My PhD researches the legacies of modernism in contemporary literature, exploring the concepts of lateness/late style, and expanding its implications to analyse post-millennial literature. My research examines the challenges of writing after Samuel Beckett, ‘the last modernist’, and has a particular focus on Irish modernist legacies in the work of Eimear McBride, Claire-Louise Bennett, and Mike McCormack.
My thesis also explores transnational models of lateness and modernist legacies, across the work of Ben Lerner, Maggie Nelson, Zadie Smith, Rachel Cusk, Olga Tokarczuk, Tom McCarthy, and Teju Cole. By analysing these authors’ formal rather than biographical ‘late styles’, and how it relates to disruptive temporal dynamics within their works, I propose we can gain a better understanding of their distinctive political, ethical, and affective engagements.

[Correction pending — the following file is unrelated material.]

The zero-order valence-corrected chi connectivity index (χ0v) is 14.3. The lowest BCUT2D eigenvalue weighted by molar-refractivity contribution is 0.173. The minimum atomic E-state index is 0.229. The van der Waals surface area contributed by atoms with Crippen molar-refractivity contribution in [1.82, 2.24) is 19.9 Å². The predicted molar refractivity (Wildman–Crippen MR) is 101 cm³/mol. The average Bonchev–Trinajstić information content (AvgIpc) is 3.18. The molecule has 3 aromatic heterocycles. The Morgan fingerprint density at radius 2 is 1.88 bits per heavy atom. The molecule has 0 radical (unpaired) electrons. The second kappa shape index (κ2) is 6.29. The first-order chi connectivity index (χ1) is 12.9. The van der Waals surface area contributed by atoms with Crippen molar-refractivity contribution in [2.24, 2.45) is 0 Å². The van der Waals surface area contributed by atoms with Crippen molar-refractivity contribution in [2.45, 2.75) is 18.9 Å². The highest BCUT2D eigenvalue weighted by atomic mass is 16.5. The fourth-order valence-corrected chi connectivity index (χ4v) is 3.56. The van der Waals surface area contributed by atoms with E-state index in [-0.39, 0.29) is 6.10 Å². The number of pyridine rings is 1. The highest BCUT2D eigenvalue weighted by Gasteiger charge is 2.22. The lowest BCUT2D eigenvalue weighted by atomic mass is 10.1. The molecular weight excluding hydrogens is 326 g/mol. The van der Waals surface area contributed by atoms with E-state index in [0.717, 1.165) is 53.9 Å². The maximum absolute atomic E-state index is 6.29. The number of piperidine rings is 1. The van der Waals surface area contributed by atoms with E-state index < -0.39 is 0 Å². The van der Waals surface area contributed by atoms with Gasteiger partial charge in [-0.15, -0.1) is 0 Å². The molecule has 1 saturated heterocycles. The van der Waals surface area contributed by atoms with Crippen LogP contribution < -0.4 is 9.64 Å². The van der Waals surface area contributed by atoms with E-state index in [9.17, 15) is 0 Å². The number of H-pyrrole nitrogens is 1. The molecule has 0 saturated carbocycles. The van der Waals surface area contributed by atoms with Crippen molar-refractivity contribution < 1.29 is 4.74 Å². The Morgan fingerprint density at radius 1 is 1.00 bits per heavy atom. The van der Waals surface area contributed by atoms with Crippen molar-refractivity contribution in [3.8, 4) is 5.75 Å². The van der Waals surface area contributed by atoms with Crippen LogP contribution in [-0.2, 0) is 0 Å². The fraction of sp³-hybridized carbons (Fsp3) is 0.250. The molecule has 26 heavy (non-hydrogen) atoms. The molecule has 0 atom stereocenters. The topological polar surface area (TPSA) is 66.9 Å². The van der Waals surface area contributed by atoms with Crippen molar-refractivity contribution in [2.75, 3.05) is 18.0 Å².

My research is situated across several overlapping critical fields; lateness and late styles (Kevin Brazil, Peter Boxall, Ben Hutchinson), modernist legacies (Laura Marcus, David James, Jacqueline Rose, Urmila Seshasgiri), Irish modernism/literature (Paige Reynolds, Joe Cleary, Margaret Kelleher) and contemporary literature/styles (Derek Attridge, Rebecca Walkowitz, Sharae Deckard).
I also consider the roles that independent publishers in the UK and Ireland play in promoting ‘experimental’ contemporary literature – publishers such as Galley Beggar Press, Tramp Press, Stinging Fly Press, and Fitzcarraldo Editions. My research asks how we might think of them as post-millennial purveyors of various modernist sensibilities, while also considering them as distinct entities with their own aesthetic perspectives.